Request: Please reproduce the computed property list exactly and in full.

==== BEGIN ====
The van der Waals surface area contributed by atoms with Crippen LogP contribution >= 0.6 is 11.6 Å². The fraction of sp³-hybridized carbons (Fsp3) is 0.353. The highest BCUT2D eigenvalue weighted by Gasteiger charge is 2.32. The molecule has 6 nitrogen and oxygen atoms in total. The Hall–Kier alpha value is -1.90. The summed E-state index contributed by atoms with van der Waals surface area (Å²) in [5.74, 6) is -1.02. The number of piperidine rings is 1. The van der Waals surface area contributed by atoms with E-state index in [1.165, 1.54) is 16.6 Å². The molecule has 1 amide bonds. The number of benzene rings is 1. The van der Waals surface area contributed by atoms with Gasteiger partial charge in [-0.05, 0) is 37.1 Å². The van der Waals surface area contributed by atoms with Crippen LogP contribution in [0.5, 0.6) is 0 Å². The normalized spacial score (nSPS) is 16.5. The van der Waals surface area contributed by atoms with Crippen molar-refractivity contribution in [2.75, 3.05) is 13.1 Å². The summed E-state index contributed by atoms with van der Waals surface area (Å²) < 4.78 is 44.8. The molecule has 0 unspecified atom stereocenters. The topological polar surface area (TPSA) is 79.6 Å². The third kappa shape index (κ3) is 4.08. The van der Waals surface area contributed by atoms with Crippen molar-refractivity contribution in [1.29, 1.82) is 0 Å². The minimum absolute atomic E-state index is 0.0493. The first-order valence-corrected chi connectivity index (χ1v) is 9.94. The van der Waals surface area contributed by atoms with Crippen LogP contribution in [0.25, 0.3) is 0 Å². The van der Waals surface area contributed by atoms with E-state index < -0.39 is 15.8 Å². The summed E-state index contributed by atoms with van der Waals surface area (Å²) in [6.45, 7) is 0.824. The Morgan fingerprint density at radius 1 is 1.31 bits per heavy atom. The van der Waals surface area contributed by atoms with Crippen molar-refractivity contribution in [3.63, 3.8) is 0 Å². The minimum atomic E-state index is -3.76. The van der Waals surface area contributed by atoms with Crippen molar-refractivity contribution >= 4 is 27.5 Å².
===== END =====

The van der Waals surface area contributed by atoms with Crippen LogP contribution >= 0.6 is 11.6 Å². The fraction of sp³-hybridized carbons (Fsp3) is 0.353. The highest BCUT2D eigenvalue weighted by Gasteiger charge is 2.32. The molecule has 6 nitrogen and oxygen atoms in total. The Hall–Kier alpha value is -1.90. The summed E-state index contributed by atoms with van der Waals surface area (Å²) in [5.74, 6) is -1.02. The number of piperidine rings is 1. The van der Waals surface area contributed by atoms with E-state index in [1.165, 1.54) is 16.6 Å². The molecule has 1 amide bonds. The number of benzene rings is 1. The van der Waals surface area contributed by atoms with Gasteiger partial charge in [-0.05, 0) is 37.1 Å². The van der Waals surface area contributed by atoms with Crippen LogP contribution in [0.5, 0.6) is 0 Å². The normalized spacial score (nSPS) is 16.5. The van der Waals surface area contributed by atoms with Crippen molar-refractivity contribution in [2.75, 3.05) is 13.1 Å². The summed E-state index contributed by atoms with van der Waals surface area (Å²) < 4.78 is 44.8. The molecule has 0 unspecified atom stereocenters. The topological polar surface area (TPSA) is 79.6 Å². The third kappa shape index (κ3) is 4.08. The van der Waals surface area contributed by atoms with Crippen molar-refractivity contribution in [1.29, 1.82) is 0 Å². The minimum absolute atomic E-state index is 0.0493. The first-order valence-corrected chi connectivity index (χ1v) is 9.94. The van der Waals surface area contributed by atoms with Crippen LogP contribution in [0.25, 0.3) is 0 Å². The van der Waals surface area contributed by atoms with E-state index < -0.39 is 15.8 Å². The summed E-state index contributed by atoms with van der Waals surface area (Å²) in [6.45, 7) is 0.824. The Morgan fingerprint density at radius 1 is 1.31 bits per heavy atom. The van der Waals surface area contributed by atoms with Crippen molar-refractivity contribution in [3.63, 3.8) is 0 Å². The minimum atomic E-state index is -3.76. The van der Waals surface area contributed by atoms with Crippen molar-refractivity contribution >= 4 is 27.5 Å².